According to the CC, although it can be argued that being referred to with the same surname contributes to fulfilling the societal function of the family, this contribution cannot be achieved solely by a woman taking her husband’s surname. It is also possible for one of the spouses to adopt the surname of the other or to determine a common surname other than their previous surnames. The CC also expresses that it is difficult to claim that a common surname is an essential element of family ties and that family ties cannot be preserved without a common surname.
The CC states that different treatment between women and men regarding their surnames after marriage cannot be considered a reasonable justification for the purpose of preserving and strengthening family ties. The CC understands that there is no reason other than preserving family ties for women not being able to use their previous surname before marriage. In this regard, the CC decided to annul Article 187 of the TCC.
The decision is made by a majority vote in the CC. Two dissenting opinions are written against the Decision.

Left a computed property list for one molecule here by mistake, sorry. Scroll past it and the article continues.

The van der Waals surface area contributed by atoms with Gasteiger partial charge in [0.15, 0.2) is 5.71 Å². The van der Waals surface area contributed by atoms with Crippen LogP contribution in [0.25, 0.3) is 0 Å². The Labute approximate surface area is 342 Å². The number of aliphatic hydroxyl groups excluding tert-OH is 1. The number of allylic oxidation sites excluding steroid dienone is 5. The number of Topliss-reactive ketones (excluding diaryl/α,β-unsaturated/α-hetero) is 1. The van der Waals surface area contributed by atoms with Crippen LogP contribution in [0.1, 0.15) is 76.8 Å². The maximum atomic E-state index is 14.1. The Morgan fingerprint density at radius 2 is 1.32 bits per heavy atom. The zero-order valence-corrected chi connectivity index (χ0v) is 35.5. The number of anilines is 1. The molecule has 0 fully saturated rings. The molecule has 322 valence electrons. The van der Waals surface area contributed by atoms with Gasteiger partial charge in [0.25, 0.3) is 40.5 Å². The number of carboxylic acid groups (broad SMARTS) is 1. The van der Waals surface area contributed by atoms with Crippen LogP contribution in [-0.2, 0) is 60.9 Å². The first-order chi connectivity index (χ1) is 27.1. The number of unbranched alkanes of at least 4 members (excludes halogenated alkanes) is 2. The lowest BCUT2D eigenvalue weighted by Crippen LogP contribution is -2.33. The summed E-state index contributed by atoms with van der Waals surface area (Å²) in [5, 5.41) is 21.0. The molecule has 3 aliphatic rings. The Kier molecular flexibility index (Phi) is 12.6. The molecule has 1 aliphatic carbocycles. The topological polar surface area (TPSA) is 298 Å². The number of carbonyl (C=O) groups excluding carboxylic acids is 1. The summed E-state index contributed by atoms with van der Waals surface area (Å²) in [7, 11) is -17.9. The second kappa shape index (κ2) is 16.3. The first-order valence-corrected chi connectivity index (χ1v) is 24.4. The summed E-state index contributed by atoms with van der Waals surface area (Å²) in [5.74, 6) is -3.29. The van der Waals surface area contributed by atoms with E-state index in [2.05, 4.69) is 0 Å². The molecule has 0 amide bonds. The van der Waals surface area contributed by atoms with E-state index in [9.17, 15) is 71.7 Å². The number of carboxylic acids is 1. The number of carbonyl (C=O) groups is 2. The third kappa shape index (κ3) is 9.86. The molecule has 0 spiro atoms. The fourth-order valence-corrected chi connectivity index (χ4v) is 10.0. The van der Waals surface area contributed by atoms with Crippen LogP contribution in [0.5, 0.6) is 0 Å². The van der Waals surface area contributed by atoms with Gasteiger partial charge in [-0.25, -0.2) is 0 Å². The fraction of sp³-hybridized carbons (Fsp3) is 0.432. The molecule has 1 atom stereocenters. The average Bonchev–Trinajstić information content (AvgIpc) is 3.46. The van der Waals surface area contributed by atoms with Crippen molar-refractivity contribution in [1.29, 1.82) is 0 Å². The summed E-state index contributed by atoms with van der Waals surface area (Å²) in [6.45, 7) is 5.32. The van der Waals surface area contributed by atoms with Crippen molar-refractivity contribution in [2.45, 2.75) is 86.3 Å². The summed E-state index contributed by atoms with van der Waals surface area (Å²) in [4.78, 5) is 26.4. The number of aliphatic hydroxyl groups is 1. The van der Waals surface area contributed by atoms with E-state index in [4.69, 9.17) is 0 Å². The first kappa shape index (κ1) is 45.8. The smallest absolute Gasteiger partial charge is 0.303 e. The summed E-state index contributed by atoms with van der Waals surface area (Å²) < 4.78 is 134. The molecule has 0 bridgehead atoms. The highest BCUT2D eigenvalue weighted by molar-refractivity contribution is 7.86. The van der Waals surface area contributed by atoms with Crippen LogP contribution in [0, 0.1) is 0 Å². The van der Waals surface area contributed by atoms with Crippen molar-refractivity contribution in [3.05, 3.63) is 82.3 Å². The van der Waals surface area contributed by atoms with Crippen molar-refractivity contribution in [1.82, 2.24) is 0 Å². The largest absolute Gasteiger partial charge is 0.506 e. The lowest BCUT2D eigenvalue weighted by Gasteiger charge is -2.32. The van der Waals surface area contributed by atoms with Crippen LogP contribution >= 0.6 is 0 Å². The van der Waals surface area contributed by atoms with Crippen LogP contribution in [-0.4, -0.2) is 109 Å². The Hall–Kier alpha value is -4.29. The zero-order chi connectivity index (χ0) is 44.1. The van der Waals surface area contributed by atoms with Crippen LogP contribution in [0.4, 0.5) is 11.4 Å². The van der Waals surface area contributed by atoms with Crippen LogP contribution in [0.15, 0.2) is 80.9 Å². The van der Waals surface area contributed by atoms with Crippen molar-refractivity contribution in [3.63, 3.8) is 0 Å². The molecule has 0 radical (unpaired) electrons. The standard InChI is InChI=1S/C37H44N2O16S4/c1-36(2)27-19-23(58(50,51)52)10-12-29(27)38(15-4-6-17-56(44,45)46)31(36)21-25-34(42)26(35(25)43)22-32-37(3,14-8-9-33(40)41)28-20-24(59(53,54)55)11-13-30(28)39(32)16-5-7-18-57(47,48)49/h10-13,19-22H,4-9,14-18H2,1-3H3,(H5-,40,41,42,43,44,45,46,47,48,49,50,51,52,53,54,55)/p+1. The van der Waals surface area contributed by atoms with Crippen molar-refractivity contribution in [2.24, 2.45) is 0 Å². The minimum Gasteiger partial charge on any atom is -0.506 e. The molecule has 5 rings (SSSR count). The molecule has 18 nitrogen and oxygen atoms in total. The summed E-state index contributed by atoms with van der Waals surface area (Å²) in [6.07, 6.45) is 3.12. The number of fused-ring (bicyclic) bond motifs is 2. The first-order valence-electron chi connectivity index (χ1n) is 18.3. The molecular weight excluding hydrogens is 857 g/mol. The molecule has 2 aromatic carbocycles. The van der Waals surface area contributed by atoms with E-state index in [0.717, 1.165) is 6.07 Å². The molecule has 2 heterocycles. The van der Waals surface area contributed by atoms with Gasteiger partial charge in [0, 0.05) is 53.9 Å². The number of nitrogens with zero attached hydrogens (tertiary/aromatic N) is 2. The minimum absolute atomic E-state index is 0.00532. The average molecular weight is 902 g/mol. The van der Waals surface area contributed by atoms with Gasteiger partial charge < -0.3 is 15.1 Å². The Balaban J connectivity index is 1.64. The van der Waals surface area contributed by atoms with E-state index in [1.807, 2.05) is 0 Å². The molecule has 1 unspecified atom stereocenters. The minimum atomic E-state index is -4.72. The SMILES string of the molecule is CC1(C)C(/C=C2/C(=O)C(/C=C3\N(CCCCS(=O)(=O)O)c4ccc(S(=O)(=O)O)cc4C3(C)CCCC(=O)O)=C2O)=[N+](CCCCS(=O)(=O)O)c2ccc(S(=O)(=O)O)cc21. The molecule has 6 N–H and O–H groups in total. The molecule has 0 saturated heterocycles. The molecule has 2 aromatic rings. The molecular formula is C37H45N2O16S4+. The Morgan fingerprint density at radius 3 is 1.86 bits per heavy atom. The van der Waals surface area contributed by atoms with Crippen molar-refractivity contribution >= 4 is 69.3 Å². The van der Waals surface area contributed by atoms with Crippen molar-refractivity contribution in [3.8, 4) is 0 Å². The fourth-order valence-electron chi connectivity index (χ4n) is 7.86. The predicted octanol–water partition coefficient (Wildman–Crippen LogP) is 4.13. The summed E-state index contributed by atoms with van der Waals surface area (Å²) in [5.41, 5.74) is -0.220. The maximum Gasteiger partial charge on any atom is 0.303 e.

The first dissenting opinion argues that prioritizing one of the spouses regarding the surname does not violate the principle of equality as it considers the discretion of the legislator regarding family surnames, the preservation of family unity and integrity, and the consideration of the public interest. It is also stated in this dissenting opinion that allowing women to use their previous surname before their spouse's surname maintains a fair balance between personality rights and public interest. It is emphasized that a woman taking her spouse's surname does not rely on gender discrimination, and the fact that the legislator exercised discretion in favor of men regarding family surnames does not violate the principle of equality.